Loading a railcar may not be something you need to do every day, but when you do, it’s always best to be prepared. While there’s plenty of equipment out there to make the job easier, you need to be aware of certain things, including how to stay safe, how to avoid accidents, and how to keep materials remain intact until they reach their destination. Here’s a selection of the best techniques for loading a railcar while keeping you and your coworkers unharmed.
Before you do anything, make sure the railcar can’t move. This can be accomplished by activating the manual brake on the car, locking it in place. Add chocks or blocks on either side of the wheels for extra security. They’ll prevent the railcar from rolling as you load it up. If several cars are connected to each other, activate the brakes, and place the chocks and blocks where they belong so they won’t slide into each other.
Pick a Monitor
Before you begin the process of loading and unloading the railcar, make sure someone can observe the process from a clear, safe vantage point. (They shouldn’t be on the railcar.) This spotter could be the supervisor or someone else—the main point is that you’ll have someone around to get help if anything bad happens.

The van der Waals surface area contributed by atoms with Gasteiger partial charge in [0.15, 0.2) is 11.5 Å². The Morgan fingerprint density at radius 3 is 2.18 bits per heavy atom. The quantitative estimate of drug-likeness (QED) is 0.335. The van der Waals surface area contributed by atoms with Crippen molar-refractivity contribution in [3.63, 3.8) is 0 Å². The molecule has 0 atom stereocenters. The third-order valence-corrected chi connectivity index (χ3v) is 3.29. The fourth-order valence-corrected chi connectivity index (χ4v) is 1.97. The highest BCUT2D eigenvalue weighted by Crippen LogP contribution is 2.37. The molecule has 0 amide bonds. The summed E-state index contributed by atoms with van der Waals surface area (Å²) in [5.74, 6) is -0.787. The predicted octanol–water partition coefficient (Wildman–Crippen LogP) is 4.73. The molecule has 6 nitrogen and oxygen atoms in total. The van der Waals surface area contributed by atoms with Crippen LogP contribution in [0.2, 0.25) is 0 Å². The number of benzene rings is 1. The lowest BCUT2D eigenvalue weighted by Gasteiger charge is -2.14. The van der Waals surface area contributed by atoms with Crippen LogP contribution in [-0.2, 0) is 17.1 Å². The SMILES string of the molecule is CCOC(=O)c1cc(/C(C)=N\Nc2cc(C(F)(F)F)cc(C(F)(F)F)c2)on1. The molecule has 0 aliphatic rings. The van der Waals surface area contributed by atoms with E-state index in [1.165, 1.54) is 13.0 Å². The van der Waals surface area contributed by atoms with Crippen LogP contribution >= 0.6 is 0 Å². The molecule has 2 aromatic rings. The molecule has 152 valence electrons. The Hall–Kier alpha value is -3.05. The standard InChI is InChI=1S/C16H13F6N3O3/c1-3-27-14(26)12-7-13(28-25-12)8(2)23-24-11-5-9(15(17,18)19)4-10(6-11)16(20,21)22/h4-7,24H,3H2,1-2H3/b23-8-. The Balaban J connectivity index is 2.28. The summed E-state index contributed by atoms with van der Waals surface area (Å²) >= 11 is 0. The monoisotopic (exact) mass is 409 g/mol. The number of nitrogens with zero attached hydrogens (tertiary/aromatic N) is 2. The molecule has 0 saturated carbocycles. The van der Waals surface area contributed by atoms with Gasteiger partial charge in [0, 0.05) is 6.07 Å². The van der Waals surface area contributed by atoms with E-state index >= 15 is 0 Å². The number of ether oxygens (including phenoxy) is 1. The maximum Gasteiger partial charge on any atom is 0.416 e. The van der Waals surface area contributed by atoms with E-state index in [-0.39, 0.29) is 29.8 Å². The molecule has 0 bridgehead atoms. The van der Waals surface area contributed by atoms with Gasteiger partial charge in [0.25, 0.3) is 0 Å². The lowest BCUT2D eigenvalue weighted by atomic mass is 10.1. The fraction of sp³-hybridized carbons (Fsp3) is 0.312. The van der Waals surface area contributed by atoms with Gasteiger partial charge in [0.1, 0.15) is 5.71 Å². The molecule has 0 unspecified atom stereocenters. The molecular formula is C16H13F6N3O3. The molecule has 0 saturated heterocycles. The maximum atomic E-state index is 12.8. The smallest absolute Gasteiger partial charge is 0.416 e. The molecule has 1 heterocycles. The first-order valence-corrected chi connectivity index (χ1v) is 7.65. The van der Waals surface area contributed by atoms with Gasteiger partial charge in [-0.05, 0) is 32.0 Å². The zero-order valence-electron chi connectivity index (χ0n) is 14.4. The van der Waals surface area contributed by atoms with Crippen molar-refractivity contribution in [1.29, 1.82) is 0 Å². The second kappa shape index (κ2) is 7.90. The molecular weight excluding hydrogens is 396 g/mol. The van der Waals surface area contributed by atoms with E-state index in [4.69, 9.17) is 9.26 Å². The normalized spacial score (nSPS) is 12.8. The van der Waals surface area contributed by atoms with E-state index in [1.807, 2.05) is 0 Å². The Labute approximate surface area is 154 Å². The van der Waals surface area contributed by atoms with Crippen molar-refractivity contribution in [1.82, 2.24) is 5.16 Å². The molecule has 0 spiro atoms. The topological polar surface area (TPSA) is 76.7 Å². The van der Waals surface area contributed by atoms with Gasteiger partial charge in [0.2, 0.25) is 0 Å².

Bright Lights, Big Safety
When you’re using a railcar mover, ensure the driver has been trained and certified in its operation and safety features. Do an all-points check on the lights, horn, bells, and other alert systems to ensure they’re working perfectly. This goes for all equipment employed in loading and unloading the railcar. Engage in periodic drills and instruction on the operation of all equipment and go through the steps of handling any potential emergencies. Make sure employees are certified in first aid and CPR and know who to call when help is needed and the information they must provide. Most importantly, ensure they have instruction in the specific types of railcars, how they’re loaded, and safety issues they should be aware of for each.
Keep It Clean
Here’s one of the best techniques for loading a railcar. Keep your area and equipment clean and in good repair, and report any discrepancies or faults with tools, transportation, or safety equipment. Create a culture of safety where everyone is accountable to everyone else and alert for conditions that could lead to impeded service, spoilage, injury, or loss of life. The best technique is an employee with a clear head and an informed mind.